UK Finance, the banking trade body, has calculated that £236 million was lost by victims in 2017 as a result of push payment fraud, and banks were unable to return 74% of this. The vast majority of victims were consumers. Push payment fraud occurs where fraudsters pose as legitimate businesses in order to issue payment demands. These payments are typically made as bank transfers, which means transferors have no legal right to their money back. It is reported that banks are coming under increasing pressure to take responsibility for remedying the harm caused to victims by these scams going forward.
BBC, 15 March 2018
Iranian national arrested for scheme evading US economic sanctions
It is reported that Iranian national, Ali Sadr Hashemi Nejad (Sadr), has been charged for being involved in a scheme aimed at circumventing US economic sanctions against Iran. Sadr was involved in a large infrastructure project in Venezuala. Along with relatives, Sadr allegedly concealed the involvement of Iranian parties in US dollar payments sent through the US banking system in connection with the project. The alleged payments were made between April 2011 and November 2013 through a series of international transactions using entities incorporated in Switzerland and Turkey, and totalled approximately $115,000,000.
Department of Justice, 20 March 2018
FCA publishes its Approach to Supervision and Approach to Enforcement
The FCA has published its Approach to Supervision and Approach to Enforcement documents. The former is designed to show how the FCA aims to be more forward-looking and pre-emptive in its supervision of firms by engaging with firms' business models and drivers of behaviour. In relation to the latter, the FCA has stated that its overriding principle in its approach to enforcement is "substantive justice", and will ensure this is delivered through fair and just outcomes in response to misconduct. The consultation period for both documents is open until 21 June 2018, and their final versions will be published later this year.
FCA, 21 March 2018
Anglian Water donates £50,000 to charity after water pollution incident
Anglian Water has agreed an enforcement undertaking with the Environment Agency after a manhole overflowed into a watercourse in Bedfordshire as a result of a sewer blockage. Anglian Water offered to put right the damage caused by the pollution and to make a donation to the Wildlife Trust for Bedfordshire. The incident was classified as category 2 by the Environment Agency, as ammonia levels were raised in the watercourse at a nearby farm.
Gov.uk, 14 March 2018
North East man fined for running illegal scrapyard
A man from Middlesbrough has been fined £800 for running an illegal scrapyard. He was operating the scrapyard without an environmental permit for disposal of vehicle waste. The permit is a means of ensuring scrapyards do not drain harmful fluid from scrap vehicles into the ground and water systems. Anthony Hanley was given the opportunity to clear away the scrap vehicles after Environment Agency officers first attended the site in August 2016. However, the officers discovered when they visited in April 2017 that Mr Hanley had resumed his operation.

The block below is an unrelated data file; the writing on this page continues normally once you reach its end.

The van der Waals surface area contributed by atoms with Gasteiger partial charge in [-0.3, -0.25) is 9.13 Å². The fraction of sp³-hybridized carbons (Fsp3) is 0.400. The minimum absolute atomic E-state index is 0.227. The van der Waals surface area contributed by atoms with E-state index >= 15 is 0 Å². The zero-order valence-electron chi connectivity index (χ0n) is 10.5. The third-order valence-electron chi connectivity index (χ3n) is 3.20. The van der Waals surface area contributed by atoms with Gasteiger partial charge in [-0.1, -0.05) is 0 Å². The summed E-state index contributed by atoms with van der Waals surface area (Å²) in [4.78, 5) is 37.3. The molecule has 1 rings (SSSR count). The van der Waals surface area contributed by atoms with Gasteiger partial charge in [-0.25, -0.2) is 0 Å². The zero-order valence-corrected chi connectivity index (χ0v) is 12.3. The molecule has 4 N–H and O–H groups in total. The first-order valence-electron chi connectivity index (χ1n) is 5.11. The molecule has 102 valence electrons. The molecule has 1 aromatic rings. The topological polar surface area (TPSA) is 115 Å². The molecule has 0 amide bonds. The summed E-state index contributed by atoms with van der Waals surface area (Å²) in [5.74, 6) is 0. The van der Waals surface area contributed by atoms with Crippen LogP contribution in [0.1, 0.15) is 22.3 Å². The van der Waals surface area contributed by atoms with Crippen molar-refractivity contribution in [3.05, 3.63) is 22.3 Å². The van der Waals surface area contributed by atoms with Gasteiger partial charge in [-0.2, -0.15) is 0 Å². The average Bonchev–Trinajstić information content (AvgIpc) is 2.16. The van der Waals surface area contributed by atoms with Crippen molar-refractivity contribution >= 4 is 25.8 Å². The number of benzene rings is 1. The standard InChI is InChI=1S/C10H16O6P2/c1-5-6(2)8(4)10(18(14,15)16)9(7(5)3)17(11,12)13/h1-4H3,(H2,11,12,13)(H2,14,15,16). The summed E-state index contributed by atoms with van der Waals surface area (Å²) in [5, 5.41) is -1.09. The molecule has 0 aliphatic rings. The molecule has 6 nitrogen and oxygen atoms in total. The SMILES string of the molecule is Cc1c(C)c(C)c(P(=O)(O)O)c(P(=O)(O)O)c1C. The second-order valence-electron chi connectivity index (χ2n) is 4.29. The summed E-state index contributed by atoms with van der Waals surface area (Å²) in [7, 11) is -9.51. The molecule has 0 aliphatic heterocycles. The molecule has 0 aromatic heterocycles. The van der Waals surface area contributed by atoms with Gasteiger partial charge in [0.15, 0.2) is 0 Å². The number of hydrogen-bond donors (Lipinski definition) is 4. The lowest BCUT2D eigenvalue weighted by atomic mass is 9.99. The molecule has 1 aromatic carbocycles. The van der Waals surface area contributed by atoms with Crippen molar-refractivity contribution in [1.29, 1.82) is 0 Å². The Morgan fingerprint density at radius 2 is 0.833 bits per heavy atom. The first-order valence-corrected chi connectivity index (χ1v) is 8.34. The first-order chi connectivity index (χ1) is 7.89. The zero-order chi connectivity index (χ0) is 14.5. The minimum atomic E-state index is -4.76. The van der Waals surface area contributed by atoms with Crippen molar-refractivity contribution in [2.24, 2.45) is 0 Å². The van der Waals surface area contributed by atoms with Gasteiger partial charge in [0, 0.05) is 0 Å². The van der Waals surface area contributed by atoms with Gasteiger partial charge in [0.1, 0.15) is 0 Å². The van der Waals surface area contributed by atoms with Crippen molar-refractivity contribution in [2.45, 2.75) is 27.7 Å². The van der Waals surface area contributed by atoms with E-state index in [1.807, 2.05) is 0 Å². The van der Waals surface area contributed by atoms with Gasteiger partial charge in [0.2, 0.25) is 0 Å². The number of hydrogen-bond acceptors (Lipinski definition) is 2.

Along with the fine, Mr Hanley was ordered to pay £4,000 in costs and a victim surcharge of £80.
Gov.uk, 21 March 2018
Health and Safety
Company fined £1 million after delivery driver fatality
Plastic product manufacturer Glynwed Pipe Systems Ltd has been fined following an incident in which a delivery driver was struck and killed by a fork lift truck.
The HSE investigation found that Glynwed Pipe Systems Ltd failed to manage workplace transport in the yard where employees and members of the public were exposed to risk of being hit and that the systems of work in place were not safe.
Glynwed Pipe Systems Ltd pleaded guilty to breaching Regulation 2(1) and 3(1) of the Health and Safety at Work etc. Act 1974 and have been fined £1 million and ordered to pay costs of £27,942.57.
HSE, 7 March 2018
Tesco fined £116,000 for employee burn incident
An employee working at a store in Colchester received burns during an incident on 5 May 2016. He was using a corrosive cleaning product to clean an oven when it sprayed back into his face causing burns to his left eye and eyelid. At the time he was not wearing any personal protective equipment. He also had difficulties in understanding and following written and verbal instructions, and his manager was aware of this.
The subsequent investigation found a partially used container of the product which was marked corrosive and that safety goggles were available but were dirty and inadequately stored.
Tesco pleaded guilty to breaching section 2(1) of the Health and Safety at Work Act and regulations 6 and 7 of the Control of Substances Hazardous to Health (COSHH) Regulations. It was fined £116,000 and ordered to pay £10,625 in costs.
SHP Online, 21 March 2018